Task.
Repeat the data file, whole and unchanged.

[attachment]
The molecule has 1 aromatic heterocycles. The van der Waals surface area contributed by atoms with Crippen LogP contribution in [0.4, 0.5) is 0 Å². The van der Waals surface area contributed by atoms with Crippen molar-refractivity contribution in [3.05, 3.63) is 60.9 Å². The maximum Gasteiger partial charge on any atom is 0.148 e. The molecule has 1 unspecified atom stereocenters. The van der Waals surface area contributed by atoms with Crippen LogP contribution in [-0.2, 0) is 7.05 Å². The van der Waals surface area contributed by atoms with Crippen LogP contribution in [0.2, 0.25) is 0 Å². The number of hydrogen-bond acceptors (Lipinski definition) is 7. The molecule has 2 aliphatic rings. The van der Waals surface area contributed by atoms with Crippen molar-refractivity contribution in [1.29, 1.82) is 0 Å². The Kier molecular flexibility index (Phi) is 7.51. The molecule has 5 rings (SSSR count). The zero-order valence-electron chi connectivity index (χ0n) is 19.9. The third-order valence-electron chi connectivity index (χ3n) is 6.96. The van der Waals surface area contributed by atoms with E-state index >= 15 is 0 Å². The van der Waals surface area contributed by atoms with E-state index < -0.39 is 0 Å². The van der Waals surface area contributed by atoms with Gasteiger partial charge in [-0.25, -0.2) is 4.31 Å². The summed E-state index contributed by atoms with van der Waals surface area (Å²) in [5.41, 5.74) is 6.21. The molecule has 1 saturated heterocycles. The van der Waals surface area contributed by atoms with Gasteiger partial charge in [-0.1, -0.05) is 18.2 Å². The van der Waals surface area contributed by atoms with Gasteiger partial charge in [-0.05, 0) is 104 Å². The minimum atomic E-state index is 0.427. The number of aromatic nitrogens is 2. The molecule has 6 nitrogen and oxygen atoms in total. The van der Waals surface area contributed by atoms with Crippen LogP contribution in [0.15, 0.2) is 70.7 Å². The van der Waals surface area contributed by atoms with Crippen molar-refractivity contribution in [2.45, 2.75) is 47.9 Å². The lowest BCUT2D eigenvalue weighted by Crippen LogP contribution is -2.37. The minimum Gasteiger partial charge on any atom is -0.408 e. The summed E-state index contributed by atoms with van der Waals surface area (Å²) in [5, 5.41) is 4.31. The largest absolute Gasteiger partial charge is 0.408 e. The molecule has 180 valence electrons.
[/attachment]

The molecule has 1 aromatic heterocycles. The van der Waals surface area contributed by atoms with Crippen LogP contribution in [0.4, 0.5) is 0 Å². The van der Waals surface area contributed by atoms with Crippen molar-refractivity contribution in [3.05, 3.63) is 60.9 Å². The maximum Gasteiger partial charge on any atom is 0.148 e. The molecule has 1 unspecified atom stereocenters. The van der Waals surface area contributed by atoms with Crippen LogP contribution in [-0.2, 0) is 7.05 Å². The van der Waals surface area contributed by atoms with Crippen LogP contribution in [0.2, 0.25) is 0 Å². The number of hydrogen-bond acceptors (Lipinski definition) is 7. The molecule has 2 aliphatic rings. The van der Waals surface area contributed by atoms with Crippen molar-refractivity contribution in [1.29, 1.82) is 0 Å². The Kier molecular flexibility index (Phi) is 7.51. The molecule has 5 rings (SSSR count). The zero-order valence-electron chi connectivity index (χ0n) is 19.9. The third-order valence-electron chi connectivity index (χ3n) is 6.96. The van der Waals surface area contributed by atoms with E-state index >= 15 is 0 Å². The van der Waals surface area contributed by atoms with E-state index < -0.39 is 0 Å². The van der Waals surface area contributed by atoms with Gasteiger partial charge in [-0.25, -0.2) is 4.31 Å². The summed E-state index contributed by atoms with van der Waals surface area (Å²) in [5.41, 5.74) is 6.21. The molecule has 1 saturated heterocycles. The van der Waals surface area contributed by atoms with Gasteiger partial charge in [-0.1, -0.05) is 18.2 Å². The van der Waals surface area contributed by atoms with Gasteiger partial charge in [-0.05, 0) is 104 Å². The minimum atomic E-state index is 0.427. The number of aromatic nitrogens is 2. The molecule has 6 nitrogen and oxygen atoms in total. The van der Waals surface area contributed by atoms with Crippen LogP contribution in [0.15, 0.2) is 70.7 Å². The van der Waals surface area contributed by atoms with Crippen molar-refractivity contribution in [2.45, 2.75) is 47.9 Å². The lowest BCUT2D eigenvalue weighted by Crippen LogP contribution is -2.37. The minimum Gasteiger partial charge on any atom is -0.408 e. The summed E-state index contributed by atoms with van der Waals surface area (Å²) in [5, 5.41) is 4.31. The largest absolute Gasteiger partial charge is 0.408 e. The molecule has 180 valence electrons.